Alaska Ombudsman Kate Burkhart has released a public summary of the investigation of a complaint that correctional officers used excessive force on three inmates at Anchorage Correctional Complex (ACC).

Alaska Ombudsman Kate Burkhart has released a public summary of the investigation of a complaint that correctional officers used excessive force on three inmates at Anchorage Correctional Complex (ACC).

The investigation began after an inmate at the Anchorage Correctional Complex contacted the Ombudsman on November 22, 2017 to report that he had been inappropriately sprayed with oleoresin capsicum (OC, Pepper Spray) by a group of correctional officers. The incident allegedly occurred that morning, after the complainant and two other inmates were transported in a van from ACC West to ACC East.

According to a press release from the Ombudsman, the complainant had alleged that Department of Corrections (DOC) officers sprayed him and other inmates with OC while they were seated in the van, and then closed them in the van for about 10-15 minutes. The complainant also alleged that he was not offered any materials to decontaminate (to wash the OC off his skin), nor was the inmate offered an opportunity to shower and change clothes. When he contacted the Ombudsman’s Office, the complainant said that he was still wearing the same clothing.

The Ombudsman said it investigated five allegations based on the inmate’s complaint and concluded they were justified based on a preponderance of the evidence.

  1. The Ombudsman found that the use of OC spray was not reasonably necessary or appropriate to maintain order and was therefore an excessive use of force, which is contrary to law.
  2. That ACC staff unreasonably denied inmates the means to decontaminate themselves. The Ombudsman found that the third inmate was provided the means and opportunity to decontaminate more than an hour after the use of force, which was not within the time required by agency policy.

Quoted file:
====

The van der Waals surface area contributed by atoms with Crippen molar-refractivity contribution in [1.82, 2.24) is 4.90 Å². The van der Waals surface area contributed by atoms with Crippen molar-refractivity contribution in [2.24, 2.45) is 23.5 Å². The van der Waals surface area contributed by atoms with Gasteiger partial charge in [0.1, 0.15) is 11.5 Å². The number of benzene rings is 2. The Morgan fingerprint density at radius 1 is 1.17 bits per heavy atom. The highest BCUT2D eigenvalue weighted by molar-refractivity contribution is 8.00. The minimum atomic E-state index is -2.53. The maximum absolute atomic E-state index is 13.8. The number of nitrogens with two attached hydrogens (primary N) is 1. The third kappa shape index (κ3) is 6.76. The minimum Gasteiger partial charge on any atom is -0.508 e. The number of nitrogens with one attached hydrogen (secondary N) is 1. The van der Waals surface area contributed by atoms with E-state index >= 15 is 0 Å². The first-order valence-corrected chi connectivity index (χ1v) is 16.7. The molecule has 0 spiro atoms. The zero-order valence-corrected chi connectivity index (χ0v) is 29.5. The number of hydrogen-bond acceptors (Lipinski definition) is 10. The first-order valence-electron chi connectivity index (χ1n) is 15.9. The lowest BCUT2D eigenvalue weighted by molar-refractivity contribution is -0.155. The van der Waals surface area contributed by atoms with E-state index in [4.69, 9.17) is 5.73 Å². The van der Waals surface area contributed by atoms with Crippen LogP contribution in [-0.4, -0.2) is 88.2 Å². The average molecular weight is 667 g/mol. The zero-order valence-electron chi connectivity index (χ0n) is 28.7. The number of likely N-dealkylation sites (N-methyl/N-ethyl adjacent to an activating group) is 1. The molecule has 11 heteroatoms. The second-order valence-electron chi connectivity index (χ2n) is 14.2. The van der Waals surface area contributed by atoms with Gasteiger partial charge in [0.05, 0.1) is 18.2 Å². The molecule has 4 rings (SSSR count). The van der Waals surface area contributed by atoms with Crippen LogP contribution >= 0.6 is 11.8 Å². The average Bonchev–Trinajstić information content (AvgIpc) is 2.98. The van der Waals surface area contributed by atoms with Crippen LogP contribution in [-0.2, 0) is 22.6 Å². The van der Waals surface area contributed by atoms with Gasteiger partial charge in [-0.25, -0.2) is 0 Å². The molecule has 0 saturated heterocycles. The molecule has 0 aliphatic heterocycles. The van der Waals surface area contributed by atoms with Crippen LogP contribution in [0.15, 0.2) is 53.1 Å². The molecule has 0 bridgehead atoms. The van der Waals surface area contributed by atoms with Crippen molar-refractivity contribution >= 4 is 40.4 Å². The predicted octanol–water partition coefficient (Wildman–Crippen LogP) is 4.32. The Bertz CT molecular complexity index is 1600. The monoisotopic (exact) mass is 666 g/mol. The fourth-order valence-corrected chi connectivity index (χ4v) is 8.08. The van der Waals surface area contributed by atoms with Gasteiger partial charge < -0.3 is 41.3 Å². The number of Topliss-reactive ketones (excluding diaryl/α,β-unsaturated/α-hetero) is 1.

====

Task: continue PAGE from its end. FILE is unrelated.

3. That DOC staff did not follow DOC policy on the use of active force. The Ombudsman found that the officers did not follow the policy in either the use of force or the documentation afterward.
  4. That while the DOC, PCU and Human Resources investigated accountability for all of the officers involved in the incident, the process did not result in meaningful accountability for all the officers involved in the incident.
  5. The Ombudsman also concluded that while it would have been inappropriate for the PCU to provide a full account of its investigation and findings to the inmates due to PCU’s reports being confidential, nothing precluded the PCU from providing notice that it had concluded its investigation and whether the complaints were substantiated or not.

According to the Ombudsman, the Department of Corrections partially objected to the findings of allegation three but did not dispute the Ombudsman’s other investigative findings.

The Ombudsman’s report says that it made 11 recommendations to the DOC, which included recommendations to establish an agency-wide use-of-force policy that included specific provisions governing the use of OC spray and other chemical agents and decontamination afterward. The Ombudsman also recommended that DOC ensure that all inmates exposed to OC spray are offered a medical exam, and that medical staff clearly document those exams. Other recommendations made were to clarify how use of force incidents should be documented and how the agency should review incidents for compliance.

The Ombudsman said that it renewed its 2017 recommendation that DOC use body cameras to document interactions between officers and inmates, and made a new recommendation that DOC install audio and video recording equipment in transport vans.

The Department of Corrections accepted the first recommendation, noting that the agency is still working on revising its use-of-force policy. DOC did not respond to the remaining 10 recommendations according to the Ombudsman’s report.

The Ombudsman’s public report on the results of its investigation can be found below.

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